The horticulture industry in Canada is thriving. In 2008 it represented $5.78 billion in agricultural cash receipts – 14 per cent of the total – and $3.85 billion in exports, according to Agriculture and Agri-Food Canada.
On the Prairies, horticulturalists work in greenhouses and nurseries, help to improve fruit and vegetable production, and tackle landscaping and beautification projects, just to name a few.
Currently, 76 per cent of Canadian horticultural operations are in Ontario, Quebec and British Columbia, which means that it’s a field with substantial opportunities for growth in the Prairie provinces. It’s also a field with a lot of learning opportunities.
If you’re thinking about business prospects in the industry, want to learn the science of growing plants, or are just looking for somewhere to channel your love of gardening, there is probably a program to help you get started.
To meet the needs of the horticulture industry, four postsecondary schools have jointly developed a Prairie-focused program for growers in Alberta, Saskatchewan and Manitoba. The Prairie Horticulture Certificate (PHC) is a homestudy program offered co-operatively through Assiniboine Community College, the University of Manitoba, the University of Saskatchewan and Olds College. It’s designed to give students a solid foundation in the science and business of horticulture in the region.
“The Prairie Horticulture Certificate program is a series of courses with a Prairie perspective,” says Marilyn Klatt, the continuing education program manager at Olds College. “It’s done through distance learning so it can really fit into the lifestyle of our students, and they don’t have to relocate to do it.”
Participants complete the program at home, and choose from four streams of study: fruit and vegetable production, greenhouse crop production, landscaping and arboriculture, and nursery crop production.
The PHC program takes three to four years of part-time study to complete. Program costs include registration fees ($50), course fees ($450-$640 per course, with nine courses required), plus textbooks.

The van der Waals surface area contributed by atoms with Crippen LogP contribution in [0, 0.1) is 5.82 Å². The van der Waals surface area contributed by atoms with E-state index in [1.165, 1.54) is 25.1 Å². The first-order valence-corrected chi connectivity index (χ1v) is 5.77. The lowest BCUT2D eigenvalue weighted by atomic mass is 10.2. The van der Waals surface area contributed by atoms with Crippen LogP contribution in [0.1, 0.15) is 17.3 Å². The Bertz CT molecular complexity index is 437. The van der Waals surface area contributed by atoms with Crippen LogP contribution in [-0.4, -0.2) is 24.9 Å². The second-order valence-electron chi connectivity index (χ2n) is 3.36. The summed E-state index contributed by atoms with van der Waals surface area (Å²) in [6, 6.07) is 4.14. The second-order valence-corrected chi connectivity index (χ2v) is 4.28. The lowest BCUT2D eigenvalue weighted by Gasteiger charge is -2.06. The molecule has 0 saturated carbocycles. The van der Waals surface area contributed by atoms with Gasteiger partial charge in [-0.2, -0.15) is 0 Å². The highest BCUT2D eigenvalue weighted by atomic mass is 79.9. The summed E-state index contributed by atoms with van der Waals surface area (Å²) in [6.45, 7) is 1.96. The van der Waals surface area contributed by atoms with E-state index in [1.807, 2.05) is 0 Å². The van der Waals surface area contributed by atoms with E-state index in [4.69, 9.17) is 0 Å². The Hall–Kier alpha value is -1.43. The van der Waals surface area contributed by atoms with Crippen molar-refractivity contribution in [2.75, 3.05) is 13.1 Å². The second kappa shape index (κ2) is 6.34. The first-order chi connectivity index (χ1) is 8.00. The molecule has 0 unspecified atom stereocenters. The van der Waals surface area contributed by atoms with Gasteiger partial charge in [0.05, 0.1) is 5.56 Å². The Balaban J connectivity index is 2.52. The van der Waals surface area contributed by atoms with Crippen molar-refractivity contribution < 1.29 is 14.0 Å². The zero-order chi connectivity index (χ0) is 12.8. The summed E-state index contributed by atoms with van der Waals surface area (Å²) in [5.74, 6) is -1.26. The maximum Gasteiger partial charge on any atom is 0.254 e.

PHC students come from all walks of life, including gardening hobbyists and those who just love to learn. Klatt says that the program is most popular with people who are working in related fields, and who are looking to expand their skill set and develop new career opportunities in the horticulture industry.
“Some of our students even take the program because they want to set up a greenhouse or another horticulture business on their land to help supplement their farm income,” Klatt says.
For the many hobby gardeners who aren’t looking to start a new career, or just aren’t able to spend several years studying the science of growing, there are other options available. For those who love to garden, and who want to share their hobby with others, a master gardener certification may be the solution.
BECOMING A MASTER GARDENER
“We get a variety of applicants in every class,” says Mary Peterson, the program co-ordinator for Assiniboine Community College’s master gardener program. “Some are people who have been gardening for a number of years, and some of our students are new to gardening and just want to learn more and become involved.”
Master gardeners volunteer their time to assist with gardening and horticulture in their communities. The first master gardener program was started at Washington State University in 1972, and has since expanded across the United States and into Canada.
The 2010-11 academic year is the first time that the program has been offered in Manitoba. Master gardener programs are also offered in Edmonton, by the University of Alberta, and in Saskatoon and Regina, by the University of Saskatchewan.
Students purchase a homestudy book, participate in seven required workshops, complete 40 hours of community volunteer service and write a final examination to receive their certification. Once certified, master gardeners are required to complete 20 volunteer hours per year and participate in an update workshop every three years.
“There are a lot of options for completing the volunteer work,” Peterson says. “People can earn their volunteer hours by helping neighbours to identify bug infestations and advise on remedies for that. They can help to teach kids at local schools about plants, and even help local seniors with their gardens.”
Some workshops from the University of Saskatchewan are currently offered via distance education, though at this time no institution offers the program exclusively by home study. In Manitoba distance education options are under consideration, but aren’t likely to be an option for students in the next few years.
“We’re hoping to have satellite sites throughout the province at some point,” Peterson says. “The program is still new though, and our first goal is developing a strong program in our first two sites – Winnipeg and Brandon.”
Program fees for the master gardener certification are $975 at the University of Alberta, $920 at Assiniboine Community Col lege, and $600 at the University of Saskatchewan, not including textbooks.
Most students can finish the workshop portion of the program in less than a year, and University of Saskatchewan students have the opportunity to complete all of the in-class workshops during the school’s annual Hort Week event. The popular event had more than 900 registrants in 2010. Hort Week 2011 takes place from July 9 to 11 in Saskatoon.
– MARI LYN KLATT, OLDS COLLEGE